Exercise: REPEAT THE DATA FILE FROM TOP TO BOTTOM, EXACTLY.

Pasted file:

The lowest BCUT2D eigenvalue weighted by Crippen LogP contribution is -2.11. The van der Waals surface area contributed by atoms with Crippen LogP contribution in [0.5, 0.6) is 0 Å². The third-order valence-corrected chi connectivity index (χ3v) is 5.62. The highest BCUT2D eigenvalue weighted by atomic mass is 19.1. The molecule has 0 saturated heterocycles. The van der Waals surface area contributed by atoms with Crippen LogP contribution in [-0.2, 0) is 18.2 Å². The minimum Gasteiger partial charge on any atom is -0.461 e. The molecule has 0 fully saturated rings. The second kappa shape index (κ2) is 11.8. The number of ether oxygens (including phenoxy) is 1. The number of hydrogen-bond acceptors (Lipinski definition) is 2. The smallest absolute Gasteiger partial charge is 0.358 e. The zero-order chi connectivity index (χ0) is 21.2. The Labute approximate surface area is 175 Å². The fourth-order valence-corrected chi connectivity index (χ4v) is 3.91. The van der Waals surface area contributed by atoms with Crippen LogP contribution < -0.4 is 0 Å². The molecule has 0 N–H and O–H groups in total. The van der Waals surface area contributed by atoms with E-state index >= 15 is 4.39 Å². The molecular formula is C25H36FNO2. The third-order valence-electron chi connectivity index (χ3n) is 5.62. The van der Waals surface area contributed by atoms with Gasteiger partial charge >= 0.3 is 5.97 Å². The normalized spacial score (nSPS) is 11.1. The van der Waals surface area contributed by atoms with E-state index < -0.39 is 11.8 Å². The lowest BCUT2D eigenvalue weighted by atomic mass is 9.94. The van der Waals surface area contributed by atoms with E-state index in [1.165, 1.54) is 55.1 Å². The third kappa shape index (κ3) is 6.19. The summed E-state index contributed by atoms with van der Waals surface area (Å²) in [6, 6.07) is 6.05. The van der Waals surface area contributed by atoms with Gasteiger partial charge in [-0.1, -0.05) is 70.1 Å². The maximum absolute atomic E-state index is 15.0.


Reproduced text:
The lowest BCUT2D eigenvalue weighted by Crippen LogP contribution is -2.11. The van der Waals surface area contributed by atoms with Crippen LogP contribution in [0.5, 0.6) is 0 Å². The third-order valence-corrected chi connectivity index (χ3v) is 5.62. The highest BCUT2D eigenvalue weighted by atomic mass is 19.1. The molecule has 0 saturated heterocycles. The van der Waals surface area contributed by atoms with Crippen LogP contribution in [-0.2, 0) is 18.2 Å². The minimum Gasteiger partial charge on any atom is -0.461 e. The molecule has 0 fully saturated rings. The second kappa shape index (κ2) is 11.8. The number of ether oxygens (including phenoxy) is 1. The number of hydrogen-bond acceptors (Lipinski definition) is 2. The smallest absolute Gasteiger partial charge is 0.358 e. The zero-order chi connectivity index (χ0) is 21.2. The Labute approximate surface area is 175 Å². The fourth-order valence-corrected chi connectivity index (χ4v) is 3.91. The van der Waals surface area contributed by atoms with Crippen LogP contribution < -0.4 is 0 Å². The molecule has 0 N–H and O–H groups in total. The van der Waals surface area contributed by atoms with E-state index >= 15 is 4.39 Å². The molecular formula is C25H36FNO2. The third-order valence-electron chi connectivity index (χ3n) is 5.62. The van der Waals surface area contributed by atoms with Gasteiger partial charge >= 0.3 is 5.97 Å². The normalized spacial score (nSPS) is 11.1. The van der Waals surface area contributed by atoms with E-state index < -0.39 is 11.8 Å². The lowest BCUT2D eigenvalue weighted by atomic mass is 9.94. The van der Waals surface area contributed by atoms with E-state index in [1.165, 1.54) is 55.1 Å². The third kappa shape index (κ3) is 6.19. The summed E-state index contributed by atoms with van der Waals surface area (Å²) in [6, 6.07) is 6.05. The van der Waals surface area contributed by atoms with Gasteiger partial charge in [-0.1, -0.05) is 70.1 Å². The maximum absolute atomic E-state index is 15.0.